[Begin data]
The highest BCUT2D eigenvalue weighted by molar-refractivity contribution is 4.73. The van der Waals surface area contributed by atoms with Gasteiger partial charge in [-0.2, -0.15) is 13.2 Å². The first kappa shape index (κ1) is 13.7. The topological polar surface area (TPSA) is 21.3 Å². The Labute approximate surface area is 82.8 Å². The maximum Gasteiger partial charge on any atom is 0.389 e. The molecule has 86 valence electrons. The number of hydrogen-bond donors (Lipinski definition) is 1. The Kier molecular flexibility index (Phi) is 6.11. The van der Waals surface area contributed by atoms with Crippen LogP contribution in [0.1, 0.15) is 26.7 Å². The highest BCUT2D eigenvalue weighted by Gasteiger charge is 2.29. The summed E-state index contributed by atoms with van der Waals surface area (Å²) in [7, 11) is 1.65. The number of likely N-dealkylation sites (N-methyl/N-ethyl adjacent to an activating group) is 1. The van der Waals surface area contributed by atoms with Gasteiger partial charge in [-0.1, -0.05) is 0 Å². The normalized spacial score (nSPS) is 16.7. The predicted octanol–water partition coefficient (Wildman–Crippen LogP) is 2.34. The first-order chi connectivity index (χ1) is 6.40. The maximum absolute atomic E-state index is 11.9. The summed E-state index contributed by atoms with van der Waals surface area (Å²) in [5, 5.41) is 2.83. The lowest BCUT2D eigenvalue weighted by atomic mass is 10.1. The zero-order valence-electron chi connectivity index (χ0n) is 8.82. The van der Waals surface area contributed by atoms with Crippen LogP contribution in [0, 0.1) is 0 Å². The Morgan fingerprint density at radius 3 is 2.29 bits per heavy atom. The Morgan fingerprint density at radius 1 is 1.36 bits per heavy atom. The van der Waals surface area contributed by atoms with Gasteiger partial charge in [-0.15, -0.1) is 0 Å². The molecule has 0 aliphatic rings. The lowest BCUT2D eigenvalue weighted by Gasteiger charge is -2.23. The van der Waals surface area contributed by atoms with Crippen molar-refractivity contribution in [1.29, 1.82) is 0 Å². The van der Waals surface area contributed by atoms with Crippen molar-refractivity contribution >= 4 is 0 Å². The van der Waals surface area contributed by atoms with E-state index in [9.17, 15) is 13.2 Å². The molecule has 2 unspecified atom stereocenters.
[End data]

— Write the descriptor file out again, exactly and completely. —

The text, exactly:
The highest BCUT2D eigenvalue weighted by molar-refractivity contribution is 4.73. The van der Waals surface area contributed by atoms with Gasteiger partial charge in [-0.2, -0.15) is 13.2 Å². The first kappa shape index (κ1) is 13.7. The topological polar surface area (TPSA) is 21.3 Å². The Labute approximate surface area is 82.8 Å². The maximum Gasteiger partial charge on any atom is 0.389 e. The molecule has 86 valence electrons. The number of hydrogen-bond donors (Lipinski definition) is 1. The Kier molecular flexibility index (Phi) is 6.11. The van der Waals surface area contributed by atoms with Crippen LogP contribution in [0.1, 0.15) is 26.7 Å². The highest BCUT2D eigenvalue weighted by Gasteiger charge is 2.29. The summed E-state index contributed by atoms with van der Waals surface area (Å²) in [7, 11) is 1.65. The number of likely N-dealkylation sites (N-methyl/N-ethyl adjacent to an activating group) is 1. The van der Waals surface area contributed by atoms with Gasteiger partial charge in [-0.1, -0.05) is 0 Å². The normalized spacial score (nSPS) is 16.7. The predicted octanol–water partition coefficient (Wildman–Crippen LogP) is 2.34. The first-order chi connectivity index (χ1) is 6.40. The maximum absolute atomic E-state index is 11.9. The summed E-state index contributed by atoms with van der Waals surface area (Å²) in [5, 5.41) is 2.83. The lowest BCUT2D eigenvalue weighted by atomic mass is 10.1. The zero-order valence-electron chi connectivity index (χ0n) is 8.82. The van der Waals surface area contributed by atoms with Crippen LogP contribution in [0, 0.1) is 0 Å². The Morgan fingerprint density at radius 3 is 2.29 bits per heavy atom. The Morgan fingerprint density at radius 1 is 1.36 bits per heavy atom. The van der Waals surface area contributed by atoms with Gasteiger partial charge in [-0.15, -0.1) is 0 Å². The molecule has 0 aliphatic rings. The lowest BCUT2D eigenvalue weighted by Gasteiger charge is -2.23. The van der Waals surface area contributed by atoms with Crippen molar-refractivity contribution in [1.29, 1.82) is 0 Å². The van der Waals surface area contributed by atoms with Crippen molar-refractivity contribution >= 4 is 0 Å². The van der Waals surface area contributed by atoms with E-state index in [9.17, 15) is 13.2 Å². The molecule has 2 unspecified atom stereocenters.